Drawing of a ribbon that is purple and orange and words Remember Rainbow Farm

My dad slumbered quietly as the Twin Towers fell sixteen years ago. He stirred and murmured, “What’s that?” I replied, “Nothing Daddy,” even though my eyes glued to the TV in disbelief. In that moment, I was glad Alzheimer’s had stolen his memory.

As a kid, I wondered why my dad, a brilliant steel industry engineer, jetted each week to New York and back. When the World Trade Center complex opened in 1973, I knew. He bragged in 1993, “We build them to last!” when terrorists detonated a bomb in a garage below one of the Towers, injuring many, but leaving the structure intact. This time, I watched in horror and wondered how Saudi pilots could destroy America’s most iconic buildings. I needed to look back only one week for a possible answer.

Seven hundred miles away in rural southwest Michigan, the feds were cleaning up a bloody standoff that left marijuana advocates Tom Crosslin and his partner Rollie Rohm dead at the hands of FBI snipers.

It was Labor Day weekend at the Rainbow Farm, a wooded 34-acre paradise in rural Cass County, that Crosslin and Rohm had transformed into a modern day Woodstock. The Byrds, Tommy Chong, Merle Haggard and bands of all genres performed on its acoustically perfect outdoor stage.

The venue was also a mecca for marijuana. A place where hemp was extolled, bongs were sold and the movement made bold by political speech and signature drives to legalize.

The Rainbow Farm had its enemies, though, including Cass County Prosecutor Scott Teter. Groomed in the same reefer madness as current US Attorney General Jeff Sessions, Teter warned Crosslin about drug use at the festival, removed custody of Rolm’s young son and filed paperwork to forfeit the farm. Crosslin fought back, in part with the help of a non-profit we know well.

The Columbus Institute for Contemporary Journalism - province of Bob Fitrakis now Editor-in Chief of the Columbus Free Press – sponsored Rainbow Farm festivals under the umbrella of hemp. In a recent interview, Fitrakis recounted, “The county tried hard to shut down the farm. Police searched cars. They hid snitches at festivals. They even got a warrant for tax records – I feared they might come after us.”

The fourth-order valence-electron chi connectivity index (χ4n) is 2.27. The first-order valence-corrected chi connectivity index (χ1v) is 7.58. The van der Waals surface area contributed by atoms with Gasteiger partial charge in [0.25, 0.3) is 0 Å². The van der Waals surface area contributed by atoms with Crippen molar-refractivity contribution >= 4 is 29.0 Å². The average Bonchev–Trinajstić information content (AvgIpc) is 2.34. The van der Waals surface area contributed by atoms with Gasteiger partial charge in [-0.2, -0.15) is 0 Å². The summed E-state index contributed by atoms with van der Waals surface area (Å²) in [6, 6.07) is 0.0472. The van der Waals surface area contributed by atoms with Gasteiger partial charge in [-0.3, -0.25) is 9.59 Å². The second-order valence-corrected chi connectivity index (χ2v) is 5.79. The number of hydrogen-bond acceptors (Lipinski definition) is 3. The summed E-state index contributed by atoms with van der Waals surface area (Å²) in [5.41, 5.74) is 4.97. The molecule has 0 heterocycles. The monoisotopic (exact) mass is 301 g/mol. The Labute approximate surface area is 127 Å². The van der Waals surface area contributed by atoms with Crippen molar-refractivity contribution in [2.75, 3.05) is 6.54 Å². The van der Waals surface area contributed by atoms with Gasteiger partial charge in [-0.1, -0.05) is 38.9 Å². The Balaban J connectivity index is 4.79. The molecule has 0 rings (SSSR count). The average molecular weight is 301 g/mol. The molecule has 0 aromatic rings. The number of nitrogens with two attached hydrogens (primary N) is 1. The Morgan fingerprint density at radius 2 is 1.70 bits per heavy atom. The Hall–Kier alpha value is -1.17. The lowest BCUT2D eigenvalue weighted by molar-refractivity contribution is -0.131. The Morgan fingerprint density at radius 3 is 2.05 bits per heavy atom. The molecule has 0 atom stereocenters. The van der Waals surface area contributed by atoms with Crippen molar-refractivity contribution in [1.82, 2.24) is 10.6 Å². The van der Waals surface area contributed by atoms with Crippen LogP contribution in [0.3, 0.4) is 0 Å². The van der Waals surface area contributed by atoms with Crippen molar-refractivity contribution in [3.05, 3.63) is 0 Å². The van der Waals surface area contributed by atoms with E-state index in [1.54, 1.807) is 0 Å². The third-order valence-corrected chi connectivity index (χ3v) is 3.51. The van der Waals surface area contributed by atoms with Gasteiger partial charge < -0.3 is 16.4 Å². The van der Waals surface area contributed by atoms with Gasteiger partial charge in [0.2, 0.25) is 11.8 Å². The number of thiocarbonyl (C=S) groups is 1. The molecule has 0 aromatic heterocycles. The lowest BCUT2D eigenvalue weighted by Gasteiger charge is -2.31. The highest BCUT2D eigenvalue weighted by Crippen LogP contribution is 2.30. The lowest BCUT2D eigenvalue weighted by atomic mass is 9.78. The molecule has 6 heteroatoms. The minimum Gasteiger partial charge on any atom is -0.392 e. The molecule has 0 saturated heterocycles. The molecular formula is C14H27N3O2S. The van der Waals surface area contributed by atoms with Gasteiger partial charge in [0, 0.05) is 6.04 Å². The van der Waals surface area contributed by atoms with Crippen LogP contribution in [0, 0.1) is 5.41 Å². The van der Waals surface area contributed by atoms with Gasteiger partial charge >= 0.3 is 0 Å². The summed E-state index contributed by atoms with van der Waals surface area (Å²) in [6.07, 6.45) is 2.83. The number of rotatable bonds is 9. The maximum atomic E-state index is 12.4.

Teter’s relentless antagonism didn’t sit well with Crosslin, who eerily equated his predicament to a similar siege at Ruby Ridge. In the tradition of a Michigan militiaman, he wouldn’t go down easy, nor would he give up the farm. So on the Friday before Labor Day 2001, Crosslin and Rohm began burning the Rainbow Farm. Building by building.

Hearing of the escalation, South Bend, Indiana’s WNDU-TV dispatched a news helicopter. Supposedly mistaking it for the cops, Crosslin fired at it. Though no one was injured, that shot would be felt around the world. It begat a siege over the next two days that involved 50 FBI agents, an armored personnel carrier and three sharpshooters, all operating 24/7 from stakeout points around the farm.

On a supply run through a nearby woods, Crosslin stumbled upon the FBI snipers. Raising his rifle, they shot him in the head. The next morning, snipers from the Michigan State Police killed Rohm with a shot to the chest.

The dreadful standoff that concluded on September 4, 2001 would make the likes of Jeff Sessions proud: Teter, who conducted the “official” investigation, called the two deaths “justifiable homicide.”

Meanwhile, a mere seven days later, Saudi nationals slammed commercial airliners into the Twin Towers and the Pentagon, killing 2,996 people. This excludes the injured and the ripple effect to countless others who in disbelief witnessed the devastation vicariously.

Let that sink in. Exactly one week before the worst terrorist attack ever on US soil, 50 FBI agents placed the Rainbow Farm in rural Michigan under siege, killing two marijuana aficionados, while instead these same agents could have been unraveling a plot to kill thousands and obliterate skyscrapers in major cities.

According to the 9/11 Commission Report, the FBI opened anti-terrorist investigations in field offices such as Detroit, but “never used the information to gain a systematic or strategic understanding.” The report went on castigate FBI leadership for its unwillingness to shift resources away from traditional “drugs and thugs.”

Essentially, by focusing agency energy on marijuana and the Rainbow Farm, the FBI took its eye off the ball … and the terrorists took deadly advantage.

There’s a lesson for Jeff Sessions here. The only madness connected with reefer involves the brutal and overzealousenforcement of unpopular laws that causes much greater dangers to be ignored.

The Rainbow Farm will certainly be remembered as an idyllic, iconoclastic and idealistic paradise. But it should also be remembered for what might have been, had law enforcement been paying attention.

In memory of my dad and the buildings that he loved.


Perhaps because of 9/11, no one came after the CICJ. Rohm’s family filed a wrongful death lawsuit that was dismissed. Crosslin’s will left the farm to Rohm’s son, who became a minister. The property has since been sold as 3-7 acre plots. The old stage still stands as does the cross where Tom was shot. The movie, Burning the Rainbow Farm, based on a book of the same name is currently in production.


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